So the idea is that Hashem created the celestial bodies in a way that neither would feel outdone or overawed by the other. Hashem's place on high is one in which peace is the overarching order of the day.

The Akeidas Yitzchak 87 explains the mechanics of this chazal:

ומאמר זה הוא נפלא מאד אל כוונתינו כי הנה באמת הבלתי אפשרות והנמנע הקיים שיפול בשתרא' החמה פגימתה של לבנה בשום צד הוא עצמו ענין השלום וההסכמה המחוייבת לקיום מציאותם שאם תראה החמה פגימת הלבנה הנה תבטל החמה מטבעה ויפסד כחה אשר הוא להאיר אל עבר פניה ושלא יראה לפניו דבר סמוך ועל זה הענין נמצא ג"כ (במדרש ד"ר פ' ה') אמר רבי לוי אין אחד מהמזלות הללו שהם מהלכים ברקיע שרואה מה שלפניו אלא מה שאחריו כאדם שעולה בסולם ופניו לאחוריו שיהא כל מזל ומזל אומר אני ראשון הוי עושה שלום במרומיו הנה שקראו שלום אל תכלית יושר סדרן ותיכן מצבן עד שאי אפשר ליפול שום שבוש ובלבול בשום מעשה ממעשיהם

And this piece (i.e. Rosh Hashanah 23b) is a great wonder to us, since it is truly impossible and implausible that the sun might come to see the defect of the moon on either side and this is a matter of peace? And the accepted view to the existence of their reality, that if the sun sees the defect of the moon it will cancel out its natural heat and deplete its power which illuminates from itself, or that it can't see something so close? And this matter we find also in the Midrash, Devarim Rabbah chapt. 5 - Rabbi Levi said there is not one of the constellations that does not go in the sky that sees what is before it, but rather only that which is behind it. It is like a man ascending a ladder, facing behind him, so that each and every constellation will say I am first thereby making peace in His heights." So here they called "peace" for the purpose of orderly honesty, and there is a situation where it is impossible to fall into any disorder and confusion in any of their deeds.

Alternatively, the Maharal in Derech Hashem understands the word "shalom" in the context of "bimromav" to mean a sense of completeness. It is this completeness which lend a state of harmony in the creation of G-d's world. The fact that the celestial bodies do not change as they were made perfect by Hashem means there is no need for any strife in the Heavenly realm.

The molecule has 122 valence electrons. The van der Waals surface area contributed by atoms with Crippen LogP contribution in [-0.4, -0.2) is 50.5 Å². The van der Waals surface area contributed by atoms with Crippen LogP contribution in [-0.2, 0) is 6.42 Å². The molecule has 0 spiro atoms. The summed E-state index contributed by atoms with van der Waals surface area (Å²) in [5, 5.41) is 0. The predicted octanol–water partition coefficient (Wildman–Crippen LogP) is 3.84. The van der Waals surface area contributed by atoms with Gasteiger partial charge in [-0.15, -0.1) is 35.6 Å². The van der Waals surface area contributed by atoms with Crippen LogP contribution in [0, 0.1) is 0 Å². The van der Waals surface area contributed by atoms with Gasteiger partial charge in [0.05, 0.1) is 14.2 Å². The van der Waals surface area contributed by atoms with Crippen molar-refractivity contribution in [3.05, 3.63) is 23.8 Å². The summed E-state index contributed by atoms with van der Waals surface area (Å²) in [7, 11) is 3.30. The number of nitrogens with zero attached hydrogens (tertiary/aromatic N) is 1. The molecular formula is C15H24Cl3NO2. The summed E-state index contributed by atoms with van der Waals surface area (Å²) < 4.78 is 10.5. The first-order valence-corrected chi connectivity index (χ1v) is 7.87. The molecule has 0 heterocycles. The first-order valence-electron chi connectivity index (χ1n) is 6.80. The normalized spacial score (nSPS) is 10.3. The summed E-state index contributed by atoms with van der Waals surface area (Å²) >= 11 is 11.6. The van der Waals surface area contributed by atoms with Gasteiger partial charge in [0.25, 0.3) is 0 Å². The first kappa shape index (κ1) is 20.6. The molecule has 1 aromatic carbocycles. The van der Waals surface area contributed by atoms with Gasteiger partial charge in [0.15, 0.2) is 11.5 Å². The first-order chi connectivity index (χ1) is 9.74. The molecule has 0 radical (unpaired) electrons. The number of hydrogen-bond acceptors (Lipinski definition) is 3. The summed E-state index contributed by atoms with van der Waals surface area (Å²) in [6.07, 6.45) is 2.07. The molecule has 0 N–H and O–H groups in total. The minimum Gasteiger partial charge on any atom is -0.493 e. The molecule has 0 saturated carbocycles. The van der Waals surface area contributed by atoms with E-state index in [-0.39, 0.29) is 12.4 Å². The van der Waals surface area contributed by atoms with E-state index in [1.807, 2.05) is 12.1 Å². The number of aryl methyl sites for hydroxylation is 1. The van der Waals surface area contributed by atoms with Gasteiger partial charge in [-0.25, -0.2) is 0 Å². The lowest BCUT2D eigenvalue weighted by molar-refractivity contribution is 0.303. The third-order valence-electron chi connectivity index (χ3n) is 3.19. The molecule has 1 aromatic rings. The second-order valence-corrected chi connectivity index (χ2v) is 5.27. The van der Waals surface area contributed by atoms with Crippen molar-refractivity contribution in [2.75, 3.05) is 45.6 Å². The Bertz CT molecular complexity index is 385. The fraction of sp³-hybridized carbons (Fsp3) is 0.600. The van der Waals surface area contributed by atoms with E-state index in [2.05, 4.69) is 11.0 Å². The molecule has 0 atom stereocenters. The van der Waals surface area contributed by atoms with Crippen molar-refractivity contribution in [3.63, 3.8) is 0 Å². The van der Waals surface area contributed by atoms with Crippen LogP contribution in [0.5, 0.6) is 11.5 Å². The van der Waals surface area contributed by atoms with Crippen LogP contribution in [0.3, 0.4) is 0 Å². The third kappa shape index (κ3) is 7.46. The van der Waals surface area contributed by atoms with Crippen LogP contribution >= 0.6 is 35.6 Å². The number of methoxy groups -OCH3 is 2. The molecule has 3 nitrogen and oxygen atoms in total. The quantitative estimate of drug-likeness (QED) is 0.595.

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Rashi Iyov 25:2 has another explanation, that fire and water are intermingled and the water doesn't douse the fire.

לשון אחר עושה שלום במרומיו - אש ומים בלולין , ואין מים מכבין את האש. כך שמעתי

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    yes, this reflects the idea in the medrash (דָּבָר אַחֵר, עֹשֶׂה שָׁלוֹם בִּמְרוֹמָיו, אָמַר רֵישׁ לָקִישׁ מִיכָאֵל כֻּלּוֹ שֶׁלֶג, וְגַבְרִיאֵל כֻּלּוֹ אֵשׁ, וְעוֹמְדִין זֶה אֵצֶל זֶה וְאֵינָם מַזִּיקִים זֶה אֶת זֶה) but strangely, that same medrash has these 2 sentences: כְּדֵי שֶׁיְהֵא כָּל מַזָּל וּמַזָּל אוֹמֵר אֲנִי הוּא הָרִאשׁוֹן, הֱוֵי עֹשֶׂה שָׁלוֹם בִּמְרוֹמָיו vs. וּמָה אִם הָעֶלְיוֹנִים שֶׁאֵין בָּהֶם לֹא קִנְאָה וְלֹא שִׂנְאָה וְלֹא תַחֲרוּת which appear to contradict each other.
    – rosends
    Oct 17, 2021 at 21:32
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In the Siddur Hameforash, the author brings the Shelah's explanation (which probably follows Rashi's explanation brought in one of the other answers) that the shalom is between the angels. Some angels are "fire" angels and some are "water" angels. Even though water naturally overpowers fire, Hashem makes peace in heavens which allows the angels to "live" peacefully together. I haven't yet found the exact location of this in the original Shela"h text.